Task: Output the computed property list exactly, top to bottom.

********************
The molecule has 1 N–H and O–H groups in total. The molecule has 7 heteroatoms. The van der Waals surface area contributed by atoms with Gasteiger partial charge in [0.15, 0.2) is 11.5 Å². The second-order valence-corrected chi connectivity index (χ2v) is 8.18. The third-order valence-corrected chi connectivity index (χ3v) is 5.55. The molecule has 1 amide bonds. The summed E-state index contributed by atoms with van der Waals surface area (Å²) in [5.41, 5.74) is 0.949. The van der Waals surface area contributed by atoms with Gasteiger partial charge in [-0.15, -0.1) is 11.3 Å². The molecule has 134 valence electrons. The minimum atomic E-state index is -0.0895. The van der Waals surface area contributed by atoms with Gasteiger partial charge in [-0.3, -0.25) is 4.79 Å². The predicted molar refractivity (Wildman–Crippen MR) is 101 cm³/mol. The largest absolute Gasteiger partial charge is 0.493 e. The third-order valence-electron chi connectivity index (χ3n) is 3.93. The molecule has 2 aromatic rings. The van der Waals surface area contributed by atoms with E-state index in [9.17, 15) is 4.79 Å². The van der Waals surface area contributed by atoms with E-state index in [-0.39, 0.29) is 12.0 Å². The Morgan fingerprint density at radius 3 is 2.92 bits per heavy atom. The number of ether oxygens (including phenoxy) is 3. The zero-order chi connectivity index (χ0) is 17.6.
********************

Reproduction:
The molecule has 1 N–H and O–H groups in total. The molecule has 7 heteroatoms. The van der Waals surface area contributed by atoms with Gasteiger partial charge in [0.15, 0.2) is 11.5 Å². The second-order valence-corrected chi connectivity index (χ2v) is 8.18. The third-order valence-corrected chi connectivity index (χ3v) is 5.55. The molecule has 1 amide bonds. The summed E-state index contributed by atoms with van der Waals surface area (Å²) in [5.41, 5.74) is 0.949. The van der Waals surface area contributed by atoms with Gasteiger partial charge in [-0.15, -0.1) is 11.3 Å². The molecule has 134 valence electrons. The minimum atomic E-state index is -0.0895. The van der Waals surface area contributed by atoms with Gasteiger partial charge in [-0.3, -0.25) is 4.79 Å². The predicted molar refractivity (Wildman–Crippen MR) is 101 cm³/mol. The largest absolute Gasteiger partial charge is 0.493 e. The third-order valence-electron chi connectivity index (χ3n) is 3.93. The molecule has 2 aromatic rings. The van der Waals surface area contributed by atoms with E-state index in [9.17, 15) is 4.79 Å². The van der Waals surface area contributed by atoms with E-state index in [-0.39, 0.29) is 12.0 Å². The Morgan fingerprint density at radius 3 is 2.92 bits per heavy atom. The number of ether oxygens (including phenoxy) is 3. The zero-order chi connectivity index (χ0) is 17.6.